The conditions under which a random vector may be represented using a GSM have been studied. The GSM family includes a variety of well-known families of random variables such as the stable family (including the Cauchy distribution), the generalized Gaussian (or stretched exponential) family and the symmetrized Gamma family. GSM densities are symmetric and zero-mean, and they have leptokurtotic marginal densities (i.e., heavier tails than a Gaussian). A key property of the GSM model is that the density of x is Gaussian when conditioned on z. Also, the

      normalized vector x/ is Gaussian. Some authors have suggested division by a local estimate of standard deviation as a means of "Gaussianizing" a highly kurtotic signal.

      GSM model can account for both the shape of wavelet coefficient marginal and the strong correlation between the amplitudes of neighbor coefficients. In order to construct a global model for images from this local description, one must specify both the neighborhood structure of the coefficients, and the distribution of the multipliers. The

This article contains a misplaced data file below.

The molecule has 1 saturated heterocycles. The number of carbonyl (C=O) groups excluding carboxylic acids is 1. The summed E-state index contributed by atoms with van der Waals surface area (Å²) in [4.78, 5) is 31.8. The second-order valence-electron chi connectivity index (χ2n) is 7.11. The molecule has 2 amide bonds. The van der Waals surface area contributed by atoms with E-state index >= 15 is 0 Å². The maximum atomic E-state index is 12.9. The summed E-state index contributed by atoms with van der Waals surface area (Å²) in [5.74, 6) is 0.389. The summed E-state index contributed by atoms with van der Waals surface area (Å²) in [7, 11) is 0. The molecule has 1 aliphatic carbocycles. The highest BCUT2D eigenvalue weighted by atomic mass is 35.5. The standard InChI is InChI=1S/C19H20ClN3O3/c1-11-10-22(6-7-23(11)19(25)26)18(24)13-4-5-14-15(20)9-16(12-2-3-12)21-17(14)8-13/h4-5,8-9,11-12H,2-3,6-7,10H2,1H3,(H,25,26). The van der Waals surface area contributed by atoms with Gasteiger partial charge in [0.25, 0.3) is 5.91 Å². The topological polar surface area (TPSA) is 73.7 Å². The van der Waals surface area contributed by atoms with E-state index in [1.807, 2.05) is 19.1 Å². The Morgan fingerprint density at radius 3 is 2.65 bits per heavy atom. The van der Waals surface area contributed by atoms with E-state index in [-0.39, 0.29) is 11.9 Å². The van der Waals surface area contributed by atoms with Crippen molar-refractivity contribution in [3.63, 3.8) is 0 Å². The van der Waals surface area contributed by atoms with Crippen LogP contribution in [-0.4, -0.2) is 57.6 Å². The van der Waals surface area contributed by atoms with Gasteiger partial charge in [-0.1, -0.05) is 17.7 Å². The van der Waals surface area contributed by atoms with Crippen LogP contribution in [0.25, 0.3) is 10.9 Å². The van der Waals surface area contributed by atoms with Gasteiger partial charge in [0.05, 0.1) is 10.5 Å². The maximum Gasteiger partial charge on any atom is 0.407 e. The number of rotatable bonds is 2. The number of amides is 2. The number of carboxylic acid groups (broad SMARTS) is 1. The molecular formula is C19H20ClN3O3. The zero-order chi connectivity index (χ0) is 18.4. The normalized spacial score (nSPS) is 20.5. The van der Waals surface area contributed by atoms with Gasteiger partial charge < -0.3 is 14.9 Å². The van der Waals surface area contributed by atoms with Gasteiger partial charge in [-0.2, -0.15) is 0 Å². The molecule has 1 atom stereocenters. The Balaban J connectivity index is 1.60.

coefficient marginal densities: px(x) exp(-| | ) where the

      scaling variable s controls the width of the distribution, and the exponent p controls the shape (in particular, the heaviness of the tails), and is typically estimated to lie in the range [0:5; 0:8] for image subbands. Although they can be expressed as GSMs, the density of the associated multiplier has no closed form expression, and thus this solution is difficult to implement.

      The density of the log coefficient magnitude, , may be written as a convolution of the densities of and

      . Since the density of u is known, this means that estimation of the density of may be framed as a deconvolution problem. The resulting estimated density may be approximated by a Gaussian, and thus proposed a lognormal prior for the z. This solution has two important

      drawbacks. First, it assumes all coefficients in a neighborhood have the same marginal statistics, and thus they must typically all belong to the same subband. Second, it is derived in terms of the noise-free coefficients, and it is difficult to extend it for use in the noisy case.